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'Miracle baby' born to Simon Thompson after partner found she was pregnant days before he began chemotherapy

By KentOnline reporter

A cancer survivor has welcomed his "miracle baby" after his partner found out she was unexpectedly pregnant - just days before chemotherapy left him infertile.

Simon Thompson, 32, found out he was going to be a dad the day before he was admitted to hospital with what turned out to be stage 4 Non Hodgkin's Lymphoma.

His girlfriend Maxine Campbell, 22, and Simon believe their surprise baby was 'fate' after chemotherapy - which left Simon unable to have children - began just weeks later.

Simon Thompson and Maxine Campbell with baby Mateo. Picture: SWNS
Simon Thompson and Maxine Campbell with baby Mateo. Picture: SWNS

The sales assistant endured months of chemotherapy and radiotherapy whilst Maxine's bump grew - but despite being unwell he attended every appointment and scan.

Maxine was 37 weeks pregnant when Simon was given the good news that he is cancer-free.

Baby Mateo was born two weeks ago and is now home in Margate with his adoring parents.

Proud Simon said: "Having your first child is supposed to be a happy and exciting time in any couples lives and we feel that was robbed from us.

Maxine Campbell with pregnancy test result. Picture: SWNS
Maxine Campbell with pregnancy test result. Picture: SWNS
Simon Thompson and Maxine Campbell during pregnancy. Picture: SWNS
Simon Thompson and Maxine Campbell during pregnancy. Picture: SWNS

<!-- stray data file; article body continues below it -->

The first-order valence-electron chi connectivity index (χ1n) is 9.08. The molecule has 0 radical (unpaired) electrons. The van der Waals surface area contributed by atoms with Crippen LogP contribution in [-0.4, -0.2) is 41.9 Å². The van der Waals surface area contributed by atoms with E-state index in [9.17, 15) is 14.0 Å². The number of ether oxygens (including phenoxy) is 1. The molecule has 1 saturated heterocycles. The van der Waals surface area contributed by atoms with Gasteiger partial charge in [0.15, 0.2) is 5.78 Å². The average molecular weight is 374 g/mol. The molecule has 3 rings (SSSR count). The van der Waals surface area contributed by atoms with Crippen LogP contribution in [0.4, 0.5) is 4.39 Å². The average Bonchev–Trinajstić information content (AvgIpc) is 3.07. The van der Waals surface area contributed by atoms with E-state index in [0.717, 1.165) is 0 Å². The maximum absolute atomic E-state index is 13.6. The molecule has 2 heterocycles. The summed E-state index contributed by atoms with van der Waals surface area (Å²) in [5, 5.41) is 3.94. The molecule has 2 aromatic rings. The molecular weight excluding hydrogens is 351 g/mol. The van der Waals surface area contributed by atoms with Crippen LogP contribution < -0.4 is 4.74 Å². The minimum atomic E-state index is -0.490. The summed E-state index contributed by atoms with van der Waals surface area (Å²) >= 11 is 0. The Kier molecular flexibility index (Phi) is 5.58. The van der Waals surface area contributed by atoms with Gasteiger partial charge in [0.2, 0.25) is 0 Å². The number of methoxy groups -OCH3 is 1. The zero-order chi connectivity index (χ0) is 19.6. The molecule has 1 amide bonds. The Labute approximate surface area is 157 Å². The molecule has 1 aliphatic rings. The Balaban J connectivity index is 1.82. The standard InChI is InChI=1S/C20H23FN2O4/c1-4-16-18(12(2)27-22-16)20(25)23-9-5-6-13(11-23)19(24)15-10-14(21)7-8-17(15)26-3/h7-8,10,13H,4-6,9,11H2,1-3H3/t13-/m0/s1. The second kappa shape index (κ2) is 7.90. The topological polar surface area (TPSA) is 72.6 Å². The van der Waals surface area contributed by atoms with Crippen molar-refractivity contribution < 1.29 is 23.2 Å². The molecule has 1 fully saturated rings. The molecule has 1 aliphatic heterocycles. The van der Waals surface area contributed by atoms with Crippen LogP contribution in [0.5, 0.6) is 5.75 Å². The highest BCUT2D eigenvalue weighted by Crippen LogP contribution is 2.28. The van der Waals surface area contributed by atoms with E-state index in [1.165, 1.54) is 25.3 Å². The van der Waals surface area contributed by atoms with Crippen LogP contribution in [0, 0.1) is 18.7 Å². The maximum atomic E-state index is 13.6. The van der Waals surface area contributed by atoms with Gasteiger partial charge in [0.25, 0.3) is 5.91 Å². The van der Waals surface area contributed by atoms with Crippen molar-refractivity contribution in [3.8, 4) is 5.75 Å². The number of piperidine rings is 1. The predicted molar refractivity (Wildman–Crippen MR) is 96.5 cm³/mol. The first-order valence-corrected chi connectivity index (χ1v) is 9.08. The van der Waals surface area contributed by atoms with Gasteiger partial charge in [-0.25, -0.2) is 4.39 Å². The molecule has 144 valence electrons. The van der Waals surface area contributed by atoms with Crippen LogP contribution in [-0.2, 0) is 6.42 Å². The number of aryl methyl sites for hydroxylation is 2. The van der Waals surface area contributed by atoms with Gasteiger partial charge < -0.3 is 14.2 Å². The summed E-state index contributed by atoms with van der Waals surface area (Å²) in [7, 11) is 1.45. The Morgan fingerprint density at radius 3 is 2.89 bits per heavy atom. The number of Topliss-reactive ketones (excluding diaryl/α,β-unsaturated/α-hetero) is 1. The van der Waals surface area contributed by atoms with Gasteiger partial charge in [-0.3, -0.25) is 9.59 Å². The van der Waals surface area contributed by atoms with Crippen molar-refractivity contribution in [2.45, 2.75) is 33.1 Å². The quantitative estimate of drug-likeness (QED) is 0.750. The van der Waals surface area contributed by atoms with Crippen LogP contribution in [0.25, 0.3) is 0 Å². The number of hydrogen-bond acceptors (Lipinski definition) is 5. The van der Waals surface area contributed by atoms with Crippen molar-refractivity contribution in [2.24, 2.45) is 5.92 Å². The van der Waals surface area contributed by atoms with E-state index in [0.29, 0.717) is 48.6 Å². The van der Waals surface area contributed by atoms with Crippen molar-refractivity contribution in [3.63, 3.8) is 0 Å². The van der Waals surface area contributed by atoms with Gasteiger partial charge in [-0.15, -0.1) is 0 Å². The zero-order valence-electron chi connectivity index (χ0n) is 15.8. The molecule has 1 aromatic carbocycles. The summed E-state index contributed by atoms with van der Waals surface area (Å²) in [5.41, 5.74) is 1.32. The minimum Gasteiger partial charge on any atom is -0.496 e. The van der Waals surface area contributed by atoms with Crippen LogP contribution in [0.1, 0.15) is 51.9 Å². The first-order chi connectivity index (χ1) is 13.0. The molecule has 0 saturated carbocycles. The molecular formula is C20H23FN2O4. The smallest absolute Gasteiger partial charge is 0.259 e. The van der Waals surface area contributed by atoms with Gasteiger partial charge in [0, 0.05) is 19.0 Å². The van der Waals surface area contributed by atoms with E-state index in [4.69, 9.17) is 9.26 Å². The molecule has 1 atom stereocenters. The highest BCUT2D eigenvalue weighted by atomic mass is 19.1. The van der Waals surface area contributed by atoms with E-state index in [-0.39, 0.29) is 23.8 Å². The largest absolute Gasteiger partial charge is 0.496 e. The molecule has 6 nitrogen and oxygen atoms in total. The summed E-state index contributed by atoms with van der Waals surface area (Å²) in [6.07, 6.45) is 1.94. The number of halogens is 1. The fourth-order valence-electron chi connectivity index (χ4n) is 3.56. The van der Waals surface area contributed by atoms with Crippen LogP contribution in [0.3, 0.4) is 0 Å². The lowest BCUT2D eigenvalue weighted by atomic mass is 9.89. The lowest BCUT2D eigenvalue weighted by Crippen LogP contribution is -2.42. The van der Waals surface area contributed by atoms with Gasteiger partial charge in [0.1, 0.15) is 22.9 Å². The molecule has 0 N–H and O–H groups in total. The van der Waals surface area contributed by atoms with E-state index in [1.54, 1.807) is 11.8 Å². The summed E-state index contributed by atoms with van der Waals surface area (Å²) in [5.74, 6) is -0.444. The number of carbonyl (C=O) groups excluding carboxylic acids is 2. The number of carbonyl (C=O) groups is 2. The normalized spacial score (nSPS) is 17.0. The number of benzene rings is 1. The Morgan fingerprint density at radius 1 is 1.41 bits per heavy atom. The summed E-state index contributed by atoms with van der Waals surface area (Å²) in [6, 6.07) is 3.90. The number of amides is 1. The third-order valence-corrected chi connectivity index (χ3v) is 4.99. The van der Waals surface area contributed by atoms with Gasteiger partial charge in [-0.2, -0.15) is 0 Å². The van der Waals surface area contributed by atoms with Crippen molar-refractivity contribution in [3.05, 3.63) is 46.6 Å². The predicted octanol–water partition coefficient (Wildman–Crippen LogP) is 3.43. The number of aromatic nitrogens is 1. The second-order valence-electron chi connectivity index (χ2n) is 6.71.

Simon Thompson underwent chemotherapy as he battled stage 4 Non Hodgkin's Lymphoma. Picture: SWNS
Simon Thompson underwent chemotherapy as he battled stage 4 Non Hodgkin's Lymphoma. Picture: SWNS

"While most mums and dads to be are excited picking out the nursery theme and buying babygrows, our impending arrival was almost the last thing on our minds.

"We were driving back and forth to hospital appointments and I was having chemotherapy and worrying about whether I was going to be around to see Maxine give birth.

"Maxine was terrified she was going to lose me and that our son would grow up without a dad.

"But having her and the baby to focus on while I was battling cancer willed me to beat the disease and get better for their sake.

Simon Thompson and Maxine Campbell celebrating Christmas. Picture: SWNS
Simon Thompson and Maxine Campbell celebrating Christmas. Picture: SWNS
Simon Thompson underwent chemotherapy as he battled stage 4 Non Hodgkin's Lymphoma. Picture: SWNS
Simon Thompson underwent chemotherapy as he battled stage 4 Non Hodgkin's Lymphoma. Picture: SWNS
Simon Thompson during his chemotherapy. Picture: SWNS
Simon Thompson during his chemotherapy. Picture: SWNS

"We know we'll probably never be able to have any more children as the chemotherapy has made me infertile.

"But despite it all, we feel incredibly blessed to have our miracle, surprise baby after all we've been through."

Maxine, a former nanny, said: "It's been the toughest but the happiest year of our lives.

"I am so relieved Simon is much better and Mateo being born marks a new chapter for us."

The scan of baby Mateo. Picture: SWNS
The scan of baby Mateo. Picture: SWNS
Simon Thompson and Maxine Campbell hold their baby scan. Picture: SWNS
Simon Thompson and Maxine Campbell hold their baby scan. Picture: SWNS
Simon Thompson and Maxine Campbell. Picture: SWNS
Simon Thompson and Maxine Campbell. Picture: SWNS

Simon started to feel unwell in June 2017 after suffering from numbness in his face and severe toothache, before a lump the size of a golf ball appeared inside his mouth.

He visited the dentist and his GP and was even referred to the optician over the swelling. He was initially told it was a dental abscess and was given antibiotics.